Appeals court: Congress overstepped with its 'Jerusalem, Israel' designation
The ruling, in the case of parents who wanted their son's US passport to read 'Jerusalem, Israel' as his place of birth, said Congress intruded on the exclusive power of the executive branch in passing a 2002 law.
Congress intruded on the exclusive power of the executive branch when it passed a 2002 law requiring US consular officials to list “Israel” as the place of birth of American children born in Jerusalem, a federal appeals court ruled on Tuesday.Skip to next paragraph
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The decision marks a setback for American-citizen parents whose children were born in Jerusalem and who want their child’s newly-issued US passport to reflect that they were born in Israel.
Despite passage of the law, US consular officials have maintained a long-running policy of neutrality on issues touching on the disputed status of Jerusalem. Israel claims a united Jerusalem as its capital, while Palestinians want historically Arab East Jerusalem to be the capital of their future state.
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Under the long-held policy, newly issued passports for newborns were to reflect simply that the child was born in “Jerusalem,” with no reference to whether that city is part of Israel, part of Palestine, or some other status.
Tuesday’s decision comes in the case of Ari and Naomi Zivotofsky, who filed suit in 2003 to have their newborn son’s US passport reflect that he was born in “Jerusalem, Israel.”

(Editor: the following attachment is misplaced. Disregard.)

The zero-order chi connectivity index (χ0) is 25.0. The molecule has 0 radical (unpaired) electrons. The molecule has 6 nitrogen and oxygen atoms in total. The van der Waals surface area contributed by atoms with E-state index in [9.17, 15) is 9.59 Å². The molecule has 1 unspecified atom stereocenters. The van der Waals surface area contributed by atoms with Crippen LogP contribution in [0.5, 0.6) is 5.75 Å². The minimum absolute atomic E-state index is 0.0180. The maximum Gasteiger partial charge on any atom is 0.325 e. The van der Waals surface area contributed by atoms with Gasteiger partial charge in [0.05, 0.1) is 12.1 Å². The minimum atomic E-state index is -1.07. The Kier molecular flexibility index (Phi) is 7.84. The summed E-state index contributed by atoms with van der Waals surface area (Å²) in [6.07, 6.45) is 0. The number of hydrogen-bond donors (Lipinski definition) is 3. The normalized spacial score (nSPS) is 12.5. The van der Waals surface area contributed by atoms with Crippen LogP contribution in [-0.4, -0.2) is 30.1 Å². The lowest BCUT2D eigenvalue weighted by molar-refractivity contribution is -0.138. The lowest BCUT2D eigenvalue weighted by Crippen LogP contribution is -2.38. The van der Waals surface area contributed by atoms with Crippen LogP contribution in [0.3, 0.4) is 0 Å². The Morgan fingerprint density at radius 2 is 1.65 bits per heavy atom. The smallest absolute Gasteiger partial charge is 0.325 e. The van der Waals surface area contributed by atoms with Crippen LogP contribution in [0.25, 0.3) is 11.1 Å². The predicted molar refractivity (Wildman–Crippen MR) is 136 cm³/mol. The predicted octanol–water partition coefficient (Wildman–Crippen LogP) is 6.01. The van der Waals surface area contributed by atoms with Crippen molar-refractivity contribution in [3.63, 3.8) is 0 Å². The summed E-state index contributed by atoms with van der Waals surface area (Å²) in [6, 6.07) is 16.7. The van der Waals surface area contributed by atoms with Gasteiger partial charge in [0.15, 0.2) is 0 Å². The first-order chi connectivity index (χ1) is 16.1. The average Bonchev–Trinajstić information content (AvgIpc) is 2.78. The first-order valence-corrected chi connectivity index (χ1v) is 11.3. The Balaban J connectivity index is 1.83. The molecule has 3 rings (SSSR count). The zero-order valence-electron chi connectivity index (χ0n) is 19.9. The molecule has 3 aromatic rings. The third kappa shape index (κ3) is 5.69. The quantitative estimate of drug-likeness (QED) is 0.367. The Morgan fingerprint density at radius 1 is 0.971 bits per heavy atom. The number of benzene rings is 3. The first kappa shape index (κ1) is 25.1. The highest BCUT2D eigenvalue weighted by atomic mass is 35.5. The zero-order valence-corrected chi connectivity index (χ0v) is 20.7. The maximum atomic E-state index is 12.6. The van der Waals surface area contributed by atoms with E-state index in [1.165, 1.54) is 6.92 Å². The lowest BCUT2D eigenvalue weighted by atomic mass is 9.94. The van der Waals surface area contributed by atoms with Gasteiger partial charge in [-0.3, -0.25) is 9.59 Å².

Lawyers for Mr. and Mrs. Zivotofsky argued that the State Department was ignoring the law as passed by Congress. They said that allowing the passport designation of “Jerusalem, Israel” did not interfere with the president’s power to recognize the sovereignty of foreign nations, and was no different than allowing Americans born in Tel Aviv the choice of designating the place of birth as simply Tel Aviv or Tel Aviv, Israel.
The law did not require that all US citizens born in Jerusalem be listed as having been born in Israel – only those who desired that designation.
Government lawyers countered that the executive branch has exclusive power to decide which countries to recognize and when to do so. That constitutional authority trumps the power of Congress to pass a statute under its authority to regulate passports, they said.
A federal judge in Washington threw the case out, ruling that the issue involved a political question best resolved by the president and Congress. That decision was upheld by the US Circuit Court of Appeals for the District of Columbia.
The case then went to the US Supreme Court. The high court ruled in March 2012 that the underlying issue was not a political question, but a constitutional dispute that the courts are empowered to resolve. The justices sent the case back to the appeals court to tackle the underlying constitutional issue.